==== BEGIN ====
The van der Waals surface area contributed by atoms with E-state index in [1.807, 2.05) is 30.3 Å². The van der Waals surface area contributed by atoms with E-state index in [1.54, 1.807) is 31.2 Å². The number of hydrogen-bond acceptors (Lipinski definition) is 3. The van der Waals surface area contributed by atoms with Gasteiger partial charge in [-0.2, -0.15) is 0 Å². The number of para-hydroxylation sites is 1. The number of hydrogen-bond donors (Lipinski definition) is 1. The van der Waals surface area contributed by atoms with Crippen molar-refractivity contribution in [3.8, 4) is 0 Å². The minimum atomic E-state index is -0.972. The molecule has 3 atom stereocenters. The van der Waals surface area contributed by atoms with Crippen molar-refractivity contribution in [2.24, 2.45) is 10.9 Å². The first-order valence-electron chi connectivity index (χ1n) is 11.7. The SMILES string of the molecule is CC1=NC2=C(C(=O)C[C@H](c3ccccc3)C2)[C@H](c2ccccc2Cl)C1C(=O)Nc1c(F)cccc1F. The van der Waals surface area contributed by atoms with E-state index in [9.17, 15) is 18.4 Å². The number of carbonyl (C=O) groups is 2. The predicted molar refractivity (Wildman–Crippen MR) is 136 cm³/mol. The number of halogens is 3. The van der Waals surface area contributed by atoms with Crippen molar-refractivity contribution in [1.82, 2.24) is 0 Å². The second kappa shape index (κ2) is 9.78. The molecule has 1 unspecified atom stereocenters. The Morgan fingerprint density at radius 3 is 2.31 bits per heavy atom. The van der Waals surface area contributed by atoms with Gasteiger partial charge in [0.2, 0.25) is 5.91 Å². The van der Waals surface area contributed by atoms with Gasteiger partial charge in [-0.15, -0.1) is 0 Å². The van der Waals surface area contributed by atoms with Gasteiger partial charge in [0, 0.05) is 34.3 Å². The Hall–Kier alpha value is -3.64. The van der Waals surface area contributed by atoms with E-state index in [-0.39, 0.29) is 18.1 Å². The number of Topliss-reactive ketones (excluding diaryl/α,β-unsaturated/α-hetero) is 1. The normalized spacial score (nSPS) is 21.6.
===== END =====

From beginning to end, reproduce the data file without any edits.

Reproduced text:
The van der Waals surface area contributed by atoms with E-state index in [1.807, 2.05) is 30.3 Å². The van der Waals surface area contributed by atoms with E-state index in [1.54, 1.807) is 31.2 Å². The number of hydrogen-bond acceptors (Lipinski definition) is 3. The van der Waals surface area contributed by atoms with Gasteiger partial charge in [-0.2, -0.15) is 0 Å². The number of para-hydroxylation sites is 1. The number of hydrogen-bond donors (Lipinski definition) is 1. The van der Waals surface area contributed by atoms with Crippen molar-refractivity contribution in [3.8, 4) is 0 Å². The minimum atomic E-state index is -0.972. The molecule has 3 atom stereocenters. The van der Waals surface area contributed by atoms with Crippen molar-refractivity contribution in [2.24, 2.45) is 10.9 Å². The first-order valence-electron chi connectivity index (χ1n) is 11.7. The SMILES string of the molecule is CC1=NC2=C(C(=O)C[C@H](c3ccccc3)C2)[C@H](c2ccccc2Cl)C1C(=O)Nc1c(F)cccc1F. The van der Waals surface area contributed by atoms with E-state index in [9.17, 15) is 18.4 Å². The number of carbonyl (C=O) groups is 2. The predicted molar refractivity (Wildman–Crippen MR) is 136 cm³/mol. The number of halogens is 3. The van der Waals surface area contributed by atoms with Crippen molar-refractivity contribution in [1.82, 2.24) is 0 Å². The second kappa shape index (κ2) is 9.78. The molecule has 1 unspecified atom stereocenters. The Morgan fingerprint density at radius 3 is 2.31 bits per heavy atom. The van der Waals surface area contributed by atoms with Gasteiger partial charge in [0.2, 0.25) is 5.91 Å². The van der Waals surface area contributed by atoms with Gasteiger partial charge in [-0.15, -0.1) is 0 Å². The van der Waals surface area contributed by atoms with Gasteiger partial charge in [0, 0.05) is 34.3 Å². The Hall–Kier alpha value is -3.64. The van der Waals surface area contributed by atoms with E-state index in [-0.39, 0.29) is 18.1 Å². The number of Topliss-reactive ketones (excluding diaryl/α,β-unsaturated/α-hetero) is 1. The normalized spacial score (nSPS) is 21.6.